No science fiction universe is complete without a legion of fans arguing over details, and Star Trek is a seriously complete universe. Looking at a photon torpedo scientifically would mean picking and choosing from one of the many makes, models, weights, payloads, and ranges. However, for simplicity, a standard torpedo to use would be a warhead from Star Trek: The Next Generation, which carries a 1.5-kilogram payload of antimatter. Here is where Einstein comes in again.

If you want to use 1.5 kilograms of antimatter in a warhead, you would also need 1.5 kilograms of normal matter to react it with. The resulting explosion would be incredible, surely to the delight of Lieutenant Commander Worf. An annihilation of three kilograms of material—according to a 100% efficient E=mc2 model—releases one and a half times the amount of energy that the Sun hits the Earth with every second. That’s an amount of Joules (a unit of energy) that has 17 zeroes, so maybe a better way to think about it is in an equivalent amount of TNT. Making the conversion, one photon torpedo is effectively a 64-megaton bomb. That’s ten times greater than the Tunguska Event—a meteor strike that leveled 830 square miles of Russian forest, nearly three times greater than the eruption of Mt. St. Helens, and larger than the largest nuclear device ever detonated—Tsar Bomba.

In short, the Enterprise was exploring new worlds and new civilizations with a more powerful arsenal in just one torpedo than all the energy in all the explosives detonated during World War II. Good thing they are explorers, not a military operation.

But the incredible destructive power of the photon torpedo speaks to a larger good. Energy in a Star Trek future is basically free—enabling society to move past poverty and crime—precisely because they have enough fuel that they can even put it in their weapons. The energy in just one photon torpedo could power the entire United States for a whole day! And that’s just 1.5 kilograms of antimatter. The prevalence of the weapon indicates that 24th century humanity has more than enough to go around. Power is cheap. People are liberated.

Once humanity progresses to the point that it can afford to put the best source of energy in the known universe into a disposable torpedo, the energy crisis is over. Humanity could end all the fighting over resources and begin to readjust focus on the cosmos. Maybe that was one of Einstein’s dreams; it was surely one of Gene Roddenberry’s.

Image Credit:

Photon torpedo shot from the Enterprise reproduced under a fair use license for educational purposes in published, fact-based content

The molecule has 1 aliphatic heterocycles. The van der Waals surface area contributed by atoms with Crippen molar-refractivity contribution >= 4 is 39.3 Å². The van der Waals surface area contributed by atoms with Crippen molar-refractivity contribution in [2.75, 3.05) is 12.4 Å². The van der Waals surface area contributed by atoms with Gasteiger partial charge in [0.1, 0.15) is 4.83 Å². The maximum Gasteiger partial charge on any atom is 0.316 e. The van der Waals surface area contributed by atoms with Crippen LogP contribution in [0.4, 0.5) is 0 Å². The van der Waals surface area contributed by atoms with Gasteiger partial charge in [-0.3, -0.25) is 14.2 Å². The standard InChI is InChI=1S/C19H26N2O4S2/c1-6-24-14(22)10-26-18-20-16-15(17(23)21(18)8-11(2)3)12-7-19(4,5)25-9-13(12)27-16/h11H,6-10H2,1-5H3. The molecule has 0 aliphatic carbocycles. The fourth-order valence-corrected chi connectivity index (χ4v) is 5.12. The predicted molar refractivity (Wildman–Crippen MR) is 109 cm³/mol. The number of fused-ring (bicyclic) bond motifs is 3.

Penning trap diagram by Akriesch

CATEGORIZED UNDER: More Science
  • http://dividingbyzero.weebly.com thequantumforge

    I believe you said that we could power civilisations by producing antimatter, then annihilating it. Do keep in mind that in order to get energy out of antimatter, you have to put energy into making it. Since the theoretical limit for antimatter production efficiency is 50%, you’ll only get back half of what you put in – or less, a loss. That is, unless you use it to induce a nuclear reaction or something.
    You can make an energy profit by collecting instead of producing antimatter, but the stuff is spread pretty thin around here.
    However, it will work frighteningly well as a weapon.

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It has been said that you should try to make a problem as simple as possible, but not simpler. Here, that problem is finding the real science behind pop culture. But Not Simpler is a place where you can ask the questions you thought were too nerdy for real answers. The physics of video games? Sure! The chemistry of dragon breath? Why not? When you can find the realities behind your favorite fiction, and seriously nerd-out in the process, everyone wins. Simple.

About Kyle Hill

Kyle Hill is a science writer and communicator who specializes in finding the secret science in your favorite fandom. His work has appeared in Wired, The Boston Globe, Scientific American, Popular Science, Slate, and more. He is a TV correspondent for Al Jazeera America's science and technology show TechKnow and a columnist for Skeptical Inquirer magazine. Find his stream of nerdery on Twitter: @Sci_Phile Email him at sciencebasedlife [at] gmail [dot] com.